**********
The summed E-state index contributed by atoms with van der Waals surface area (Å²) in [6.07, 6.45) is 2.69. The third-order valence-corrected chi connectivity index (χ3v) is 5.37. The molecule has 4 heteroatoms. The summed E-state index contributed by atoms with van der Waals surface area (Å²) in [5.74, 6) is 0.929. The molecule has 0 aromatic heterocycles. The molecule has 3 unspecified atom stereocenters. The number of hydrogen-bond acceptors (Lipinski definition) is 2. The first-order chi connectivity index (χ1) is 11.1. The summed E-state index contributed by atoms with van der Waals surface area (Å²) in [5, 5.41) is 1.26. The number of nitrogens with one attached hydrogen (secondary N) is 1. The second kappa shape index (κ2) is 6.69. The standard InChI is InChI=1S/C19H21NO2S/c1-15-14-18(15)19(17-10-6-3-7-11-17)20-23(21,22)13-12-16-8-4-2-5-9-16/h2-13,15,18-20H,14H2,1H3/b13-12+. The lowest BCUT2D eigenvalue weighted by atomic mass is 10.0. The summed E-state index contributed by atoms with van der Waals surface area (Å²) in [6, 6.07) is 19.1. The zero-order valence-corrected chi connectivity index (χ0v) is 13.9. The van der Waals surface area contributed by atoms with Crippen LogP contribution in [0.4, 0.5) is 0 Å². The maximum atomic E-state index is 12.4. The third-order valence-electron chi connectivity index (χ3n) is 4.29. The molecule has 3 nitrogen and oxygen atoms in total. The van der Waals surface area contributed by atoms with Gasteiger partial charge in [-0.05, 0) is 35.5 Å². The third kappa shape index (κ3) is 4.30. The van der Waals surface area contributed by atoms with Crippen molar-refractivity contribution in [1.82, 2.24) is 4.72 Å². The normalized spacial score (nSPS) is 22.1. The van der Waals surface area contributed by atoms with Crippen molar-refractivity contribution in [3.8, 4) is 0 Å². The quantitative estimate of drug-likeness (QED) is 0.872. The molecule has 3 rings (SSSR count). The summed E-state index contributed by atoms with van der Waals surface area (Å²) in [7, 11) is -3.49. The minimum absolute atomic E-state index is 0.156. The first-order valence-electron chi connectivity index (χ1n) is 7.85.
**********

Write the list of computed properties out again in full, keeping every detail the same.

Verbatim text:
The summed E-state index contributed by atoms with van der Waals surface area (Å²) in [6.07, 6.45) is 2.69. The third-order valence-corrected chi connectivity index (χ3v) is 5.37. The molecule has 4 heteroatoms. The summed E-state index contributed by atoms with van der Waals surface area (Å²) in [5.74, 6) is 0.929. The molecule has 0 aromatic heterocycles. The molecule has 3 unspecified atom stereocenters. The number of hydrogen-bond acceptors (Lipinski definition) is 2. The first-order chi connectivity index (χ1) is 11.1. The summed E-state index contributed by atoms with van der Waals surface area (Å²) in [5, 5.41) is 1.26. The number of nitrogens with one attached hydrogen (secondary N) is 1. The second kappa shape index (κ2) is 6.69. The standard InChI is InChI=1S/C19H21NO2S/c1-15-14-18(15)19(17-10-6-3-7-11-17)20-23(21,22)13-12-16-8-4-2-5-9-16/h2-13,15,18-20H,14H2,1H3/b13-12+. The lowest BCUT2D eigenvalue weighted by atomic mass is 10.0. The summed E-state index contributed by atoms with van der Waals surface area (Å²) in [6, 6.07) is 19.1. The zero-order valence-corrected chi connectivity index (χ0v) is 13.9. The van der Waals surface area contributed by atoms with Crippen LogP contribution in [0.4, 0.5) is 0 Å². The maximum atomic E-state index is 12.4. The third-order valence-electron chi connectivity index (χ3n) is 4.29. The molecule has 3 nitrogen and oxygen atoms in total. The van der Waals surface area contributed by atoms with Gasteiger partial charge in [-0.05, 0) is 35.5 Å². The third kappa shape index (κ3) is 4.30. The van der Waals surface area contributed by atoms with Crippen molar-refractivity contribution in [1.82, 2.24) is 4.72 Å². The normalized spacial score (nSPS) is 22.1. The van der Waals surface area contributed by atoms with Crippen molar-refractivity contribution in [3.8, 4) is 0 Å². The quantitative estimate of drug-likeness (QED) is 0.872. The molecule has 3 rings (SSSR count). The summed E-state index contributed by atoms with van der Waals surface area (Å²) in [7, 11) is -3.49. The minimum absolute atomic E-state index is 0.156. The first-order valence-electron chi connectivity index (χ1n) is 7.85.